The competition in the market for long-term and large-scale energy storage is intensifying as system developers introduce rival technologies. Siemens Gamesa believes its technology is ahead of its competitors’ because of several key advantages, such as being highly compatible with conventional thermal power plants. The number of defunct coal-fired power plants in Europe and North America is already quite large and will grow even larger in the future. Hence, repurposing these abandoned generation facilities into energy storage hubs presents a wealth of business opportunities and helps push our society into the era of green energies.
ETES also adds new values to a coal-fired power plant
Siemens Gamesa has pointed out that even though coal-fired plants are a major source of air pollution and carbon emissions, they still contain advanced power generation equipment. Steam turbines, for example, have reached a high level of technological maturity and efficiency. Furthermore, owners of soon-to-be decommissioned power plants would prefer to continue operating their facilities for another 30 years. Shutting down a plant too early would be an enormous waste because of the high upfront costs related to construction and equipment acquisition. Siemens Gamesa thus contends that ETES can give a second life to legacy generation assets in the era of green technologies.
Under Siemens Gamesa’s solution, transforming a coal-fired power plant into an energy storage plant only requires installing ETES modules in the section of the plant site that was previously designated as the coal depot. Most of the existing plant infrastructure and equipment (e.g., boilers, steam turbines, electrical equipment, tubing, and wiring) would remain the same as before. There is also no need to invest in interconnection since the plant is already hooked up to the grid. The management of the whole facility would be very familiar to an electric company because ETES modules would be treated in the same way as equipment used in coal-fired generation.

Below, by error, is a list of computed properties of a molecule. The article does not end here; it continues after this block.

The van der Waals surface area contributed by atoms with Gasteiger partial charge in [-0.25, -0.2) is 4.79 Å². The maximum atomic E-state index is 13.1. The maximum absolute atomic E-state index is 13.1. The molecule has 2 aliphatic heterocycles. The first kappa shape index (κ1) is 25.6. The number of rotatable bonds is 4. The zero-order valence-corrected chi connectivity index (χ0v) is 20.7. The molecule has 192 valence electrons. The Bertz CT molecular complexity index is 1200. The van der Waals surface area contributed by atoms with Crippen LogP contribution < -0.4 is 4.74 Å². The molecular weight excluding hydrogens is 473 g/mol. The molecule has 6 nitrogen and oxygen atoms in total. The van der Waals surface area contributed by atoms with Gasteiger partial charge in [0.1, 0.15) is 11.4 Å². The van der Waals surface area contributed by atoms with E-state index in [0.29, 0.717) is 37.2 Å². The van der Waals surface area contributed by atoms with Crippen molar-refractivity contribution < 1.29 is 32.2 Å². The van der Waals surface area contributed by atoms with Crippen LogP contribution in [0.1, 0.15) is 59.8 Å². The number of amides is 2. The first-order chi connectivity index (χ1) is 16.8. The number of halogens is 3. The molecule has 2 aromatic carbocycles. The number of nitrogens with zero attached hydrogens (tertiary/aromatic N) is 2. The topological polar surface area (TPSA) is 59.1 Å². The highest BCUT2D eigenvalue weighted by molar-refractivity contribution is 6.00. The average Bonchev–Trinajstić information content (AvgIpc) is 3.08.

Besides modifying existing coal-fired power plants, Siemens Gamesa also plans to build ETES facilities at industrial sites. This technology can play a supporting role in the operation of factories, especially those that need both steam energy and power. While the scheme to repurpose older power plants appears to be well thought out, there is still the issue of attaining an optimal energy conversion efficiency rate. If a thermal generation system is modified into a thermal energy storage system, energy loss will occur during charging (turning electricity into heat) and discharging (turning heat into electricity). This drawback can make thermal energy storage less cost effective than electrochemical energy storage (or batteries). Thus, Siemens Gamesa and other system developers will have to overcome the fundamental challenge of energy loss in order to expand their market share.
(News source: TechNews. Photo credit: Pixabay.)